At what point does the will to survive on the battlefield give way to bloodlust?
The Battle for Crete was at once the most modern and the most ancient of wars. For a week Australians and New Zealand forces were relentlessly hammered from the skies by the Luftwaffe and pursued across Crete by some of the most accomplished and best equipped forces Hitler could muster.
On the morning of 27 May 1941, however, all that was about to change. When a unit of German mountain troops approached the Allies’ defensive line – known as 42nd Street – men from the Australian 2/7th and 2/8th Battalions and New Zealanders from several battalions counter-attacked with fixed bayonets. By the end, German bodies were strewn across the battlefield.
Acclaimed historian Peter Monteath draws on recollections and records of Australian, New Zealand, British and German soldiers and local Cretans to reveal the truth behind one of the bloodiest battles of the Second World War.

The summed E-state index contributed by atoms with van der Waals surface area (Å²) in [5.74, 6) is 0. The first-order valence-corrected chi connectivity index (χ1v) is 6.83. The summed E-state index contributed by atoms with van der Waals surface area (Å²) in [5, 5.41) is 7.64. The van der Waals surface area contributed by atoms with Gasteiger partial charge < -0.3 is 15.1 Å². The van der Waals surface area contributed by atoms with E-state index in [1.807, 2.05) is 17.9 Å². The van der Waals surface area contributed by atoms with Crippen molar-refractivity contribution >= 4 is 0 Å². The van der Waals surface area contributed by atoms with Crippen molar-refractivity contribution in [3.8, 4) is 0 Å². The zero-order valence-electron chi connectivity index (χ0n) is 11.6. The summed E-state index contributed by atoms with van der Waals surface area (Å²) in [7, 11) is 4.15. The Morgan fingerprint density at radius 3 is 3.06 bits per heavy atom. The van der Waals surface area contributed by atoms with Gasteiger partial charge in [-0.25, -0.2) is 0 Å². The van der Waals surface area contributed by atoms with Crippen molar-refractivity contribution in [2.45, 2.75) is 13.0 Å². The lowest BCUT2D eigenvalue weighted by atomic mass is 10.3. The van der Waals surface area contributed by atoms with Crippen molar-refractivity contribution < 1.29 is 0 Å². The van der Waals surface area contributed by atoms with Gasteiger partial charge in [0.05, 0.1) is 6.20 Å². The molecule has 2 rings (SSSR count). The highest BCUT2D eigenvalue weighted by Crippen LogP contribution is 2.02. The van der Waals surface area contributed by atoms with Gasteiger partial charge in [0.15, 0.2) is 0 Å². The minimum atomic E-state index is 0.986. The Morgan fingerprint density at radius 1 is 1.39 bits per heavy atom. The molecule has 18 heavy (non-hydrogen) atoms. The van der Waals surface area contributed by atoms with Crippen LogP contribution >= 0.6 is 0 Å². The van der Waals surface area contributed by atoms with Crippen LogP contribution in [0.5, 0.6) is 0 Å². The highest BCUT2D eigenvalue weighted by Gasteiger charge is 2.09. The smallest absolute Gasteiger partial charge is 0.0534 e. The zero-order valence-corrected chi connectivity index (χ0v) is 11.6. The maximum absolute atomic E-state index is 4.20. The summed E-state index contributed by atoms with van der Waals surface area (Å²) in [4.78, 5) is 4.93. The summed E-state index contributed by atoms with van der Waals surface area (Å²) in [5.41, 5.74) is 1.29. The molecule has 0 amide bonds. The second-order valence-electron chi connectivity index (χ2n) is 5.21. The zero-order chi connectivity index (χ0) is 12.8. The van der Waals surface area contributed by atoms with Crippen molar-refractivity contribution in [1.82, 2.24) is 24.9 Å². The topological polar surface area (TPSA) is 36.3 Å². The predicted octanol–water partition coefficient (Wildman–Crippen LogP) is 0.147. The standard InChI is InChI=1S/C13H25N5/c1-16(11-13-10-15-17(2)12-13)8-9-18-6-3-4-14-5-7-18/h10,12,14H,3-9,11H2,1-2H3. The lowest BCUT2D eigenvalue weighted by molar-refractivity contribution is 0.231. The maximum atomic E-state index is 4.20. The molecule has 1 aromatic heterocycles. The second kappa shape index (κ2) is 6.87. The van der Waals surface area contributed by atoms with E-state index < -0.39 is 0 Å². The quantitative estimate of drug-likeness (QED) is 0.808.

Publisher: NewSouth Publishing
Jeff Popple, Canberra Weekly wrote:
This is military history at its best: deeply researched, powerfully told and proving that the essence of war is men killing other men.
Hamish McDonald, The Saturday Paper wrote:
Professor Peter Monteath’s examination of the ANZAC involvement in the battle for Crete during the early years of World War II is one of the most readable accounts of war I have encountered in a long time. In clear prose, he tracks the retreat of the ANZACs through Greece and onto the island of Crete where they eventually faced a superior invading force of German airborne troops. The central focus of Monteath’s book is the fearsome bayonet charges which occurred during the fighting and the allegations that the ANZACs acted outside the rules of war; claims which he examines in a fair and convincing way. A terrific piece of historical writing.
World War II continues to be mined for popular histories extolling Digger courage and endurance. At first glance Peter Monteath’s Battle on 42nd Street looks like such a book – but it is in fact a deeper, compelling narrative by an academic historian.